.comment-link {margin-left:.6em;}

Sam Lowe's blog on Enterprise IT

Saturday, July 07, 2007

Survival of the loudest?: 'Social' evolution in Enterprise IT

Last year (after a recommendation from Nigel Green) I finally got round to reading Lila by Pirsig (probably better known for his previous book 'Zen and the Art of Motorcycle Maintenance'). It contains some great thoughts and insights that, whilst written for a totally different purpose and audience, I found very interesting and relevant to enterprise IT. Particularly to enterprise processes, systems, data and architecture.

Bear with me as we go a bit abstract here ... One of the models that he proposes is that the world as we know it is made up of series of 'systems' constructed one on top of another.

-He identifies the inorganic systems (how atoms, molecules, materials etc work) to be the first.
-Then he identifies the biological systems (how cells, organisms, life etc work) to be next, existing on top of the inorganic systems.
-Then he identifies the social systems (how individuals, groups, cities, cultures etc work) to be next, existing on top of the biological systems.
-Finally he identifies intellectual systems (how ideals, concepts, intellectual values etc work) to be next, existing on top of the social systems.

One of the several things he does with the model above is to point out that whilst evolution is well accepted in the biological level, it is rarely seriously considered at the social and intellectual levels. He proposes that the concept of evolution is just as appropriate in describing the change in the patterns seen in the social systems and the intellectual systems of the world, as it is to the biological ones.

He suggests that the patterns in each level have evolved on top of the patterns in the level below. That they have not been designed to serve the systems in the level above. Therefore he proposes that the social systems (e.g. cultures, cities) have evolved on top of biological patterns (e.g. man). They have not been predetermined to underpin the intellectual patterns (e.g. intellectual ideals). He proposes that social patterns may have been retrospectively formalised to support intellectual values (such as ideals of a culture), but actually the intellectual values themselves evolved from the platform provided by social patterns. In turn, he proposes that intellectual systems have evolved on top of social systems, not vice versa. Clearly, although this is not unintuitive, it challenges certain conventional wisdoms that cultures are the result of the intellectual ideals and cities are the creation of man.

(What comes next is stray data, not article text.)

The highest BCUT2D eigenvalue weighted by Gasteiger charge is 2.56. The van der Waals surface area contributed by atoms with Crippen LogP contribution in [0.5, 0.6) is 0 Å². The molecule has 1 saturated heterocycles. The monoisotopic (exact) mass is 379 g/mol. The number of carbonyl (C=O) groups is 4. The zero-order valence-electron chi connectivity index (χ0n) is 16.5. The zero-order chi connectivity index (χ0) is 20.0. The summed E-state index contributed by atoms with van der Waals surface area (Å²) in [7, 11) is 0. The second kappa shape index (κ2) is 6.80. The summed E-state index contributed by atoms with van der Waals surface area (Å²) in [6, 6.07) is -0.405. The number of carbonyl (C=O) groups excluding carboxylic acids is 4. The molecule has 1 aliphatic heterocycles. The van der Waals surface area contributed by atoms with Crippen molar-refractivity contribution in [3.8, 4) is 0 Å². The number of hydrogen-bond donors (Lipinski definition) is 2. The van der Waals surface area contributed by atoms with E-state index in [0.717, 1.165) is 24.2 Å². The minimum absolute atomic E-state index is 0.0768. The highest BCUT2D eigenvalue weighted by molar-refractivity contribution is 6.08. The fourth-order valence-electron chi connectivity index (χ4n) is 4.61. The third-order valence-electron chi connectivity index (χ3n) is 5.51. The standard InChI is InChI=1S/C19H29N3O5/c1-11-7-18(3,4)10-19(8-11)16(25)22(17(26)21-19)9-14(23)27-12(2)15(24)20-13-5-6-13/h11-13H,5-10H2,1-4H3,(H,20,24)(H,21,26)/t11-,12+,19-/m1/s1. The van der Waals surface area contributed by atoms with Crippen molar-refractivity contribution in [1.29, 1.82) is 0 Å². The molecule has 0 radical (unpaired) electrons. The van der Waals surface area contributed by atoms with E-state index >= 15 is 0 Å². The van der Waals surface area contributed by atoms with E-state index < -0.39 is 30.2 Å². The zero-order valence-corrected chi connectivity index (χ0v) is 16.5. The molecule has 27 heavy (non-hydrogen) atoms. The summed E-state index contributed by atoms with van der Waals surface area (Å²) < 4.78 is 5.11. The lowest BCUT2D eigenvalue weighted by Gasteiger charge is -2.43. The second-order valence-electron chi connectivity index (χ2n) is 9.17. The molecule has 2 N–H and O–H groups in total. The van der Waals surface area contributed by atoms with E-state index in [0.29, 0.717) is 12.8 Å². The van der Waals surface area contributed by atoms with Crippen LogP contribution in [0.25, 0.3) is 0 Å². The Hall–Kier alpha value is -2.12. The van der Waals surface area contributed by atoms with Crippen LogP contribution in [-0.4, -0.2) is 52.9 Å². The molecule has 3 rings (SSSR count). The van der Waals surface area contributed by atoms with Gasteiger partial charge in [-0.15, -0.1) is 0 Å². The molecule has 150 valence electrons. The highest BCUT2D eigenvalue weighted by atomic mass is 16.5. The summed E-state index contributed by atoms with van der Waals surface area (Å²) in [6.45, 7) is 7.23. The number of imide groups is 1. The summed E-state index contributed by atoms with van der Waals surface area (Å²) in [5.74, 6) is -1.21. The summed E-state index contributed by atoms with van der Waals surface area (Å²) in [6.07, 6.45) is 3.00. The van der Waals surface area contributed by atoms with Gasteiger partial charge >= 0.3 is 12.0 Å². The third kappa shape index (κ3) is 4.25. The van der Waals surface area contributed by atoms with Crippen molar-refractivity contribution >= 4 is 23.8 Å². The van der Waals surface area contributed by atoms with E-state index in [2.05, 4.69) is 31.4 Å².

You may wonder why I am describing something so metaphysical on a blog about Enterprise IT, well there is method in my madness. The example he gives about how people often consider cities to be the creation of man, that have been planned out and created as some kind of master plan in the heads of the individuals involved is a very interesting one. Pirsig rejects the idea, describing how his model suggests that actually the city at any point has evolved on top of the biological patterns involved, governed by the value systems involved, and the ways they have interacted. He rejects the idea of grand predetermined design of a complex social system such as a city (although these are my words not his).

Given how often Enterprise Architecture and IT planning are compared to city planning (inc. by me, Todd, & Villas to mention a few recent blog postings alone) it should be interesting to anyone involved in IT strategy or architecture. The equivalent of the concept in the Enterprise IT world could be that an Enterprise IT estate is not the creation of the technologies or the people involved, it does not exist as a result of any master plan, but is a complex system that has evolved as a result of the value systems that have interacted.

The obvious activity for a rational IT chap is to consider what would be the actualisation of Pirsig's models in the enterprise IT world, using an Enterprise Architect, IT planning or Portfolio Management viewpoint. Maybe the inorganic level could be the technology infrastructure, both software and hardware. Maybe the biological level could this be related to systems and data. Maybe the social level could this be the work-practices, policies, and networks/communities. Maybe the intellectual level could be the business objectives, models, and processes.

However rather than get too caught up in debating the potentially academic details of the mappings, I'm more initially interested in some of the dynamics of this model. It's not like the applicability of top-down 'intelligent design' in Enterprise IT has never been questioned before after all, but rather than just practitioner's scepticism, this gives alternative hypotheses to consider.